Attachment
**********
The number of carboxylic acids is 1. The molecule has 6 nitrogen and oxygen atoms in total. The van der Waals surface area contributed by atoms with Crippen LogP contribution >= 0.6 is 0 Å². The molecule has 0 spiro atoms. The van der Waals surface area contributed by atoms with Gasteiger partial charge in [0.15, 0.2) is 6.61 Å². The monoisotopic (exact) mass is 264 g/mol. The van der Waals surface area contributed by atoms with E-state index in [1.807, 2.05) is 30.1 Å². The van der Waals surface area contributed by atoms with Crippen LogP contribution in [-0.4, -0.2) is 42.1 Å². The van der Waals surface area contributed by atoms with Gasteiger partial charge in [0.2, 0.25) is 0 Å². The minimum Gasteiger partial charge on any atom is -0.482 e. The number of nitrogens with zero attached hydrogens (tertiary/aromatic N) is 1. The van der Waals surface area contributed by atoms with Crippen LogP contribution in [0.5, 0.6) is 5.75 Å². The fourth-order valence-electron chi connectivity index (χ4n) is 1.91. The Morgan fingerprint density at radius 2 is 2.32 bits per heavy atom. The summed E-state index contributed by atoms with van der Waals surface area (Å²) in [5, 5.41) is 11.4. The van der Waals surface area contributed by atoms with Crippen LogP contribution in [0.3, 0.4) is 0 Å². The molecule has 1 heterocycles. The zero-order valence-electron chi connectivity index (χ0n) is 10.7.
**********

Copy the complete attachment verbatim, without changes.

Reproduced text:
The number of carboxylic acids is 1. The molecule has 6 nitrogen and oxygen atoms in total. The van der Waals surface area contributed by atoms with Crippen LogP contribution >= 0.6 is 0 Å². The molecule has 0 spiro atoms. The van der Waals surface area contributed by atoms with Gasteiger partial charge in [0.15, 0.2) is 6.61 Å². The monoisotopic (exact) mass is 264 g/mol. The van der Waals surface area contributed by atoms with E-state index in [1.807, 2.05) is 30.1 Å². The van der Waals surface area contributed by atoms with Crippen LogP contribution in [-0.4, -0.2) is 42.1 Å². The van der Waals surface area contributed by atoms with Gasteiger partial charge in [0.2, 0.25) is 0 Å². The minimum Gasteiger partial charge on any atom is -0.482 e. The number of nitrogens with zero attached hydrogens (tertiary/aromatic N) is 1. The van der Waals surface area contributed by atoms with Crippen LogP contribution in [0.5, 0.6) is 5.75 Å². The fourth-order valence-electron chi connectivity index (χ4n) is 1.91. The Morgan fingerprint density at radius 2 is 2.32 bits per heavy atom. The summed E-state index contributed by atoms with van der Waals surface area (Å²) in [5, 5.41) is 11.4. The van der Waals surface area contributed by atoms with Crippen LogP contribution in [0.3, 0.4) is 0 Å². The molecule has 1 heterocycles. The zero-order valence-electron chi connectivity index (χ0n) is 10.7.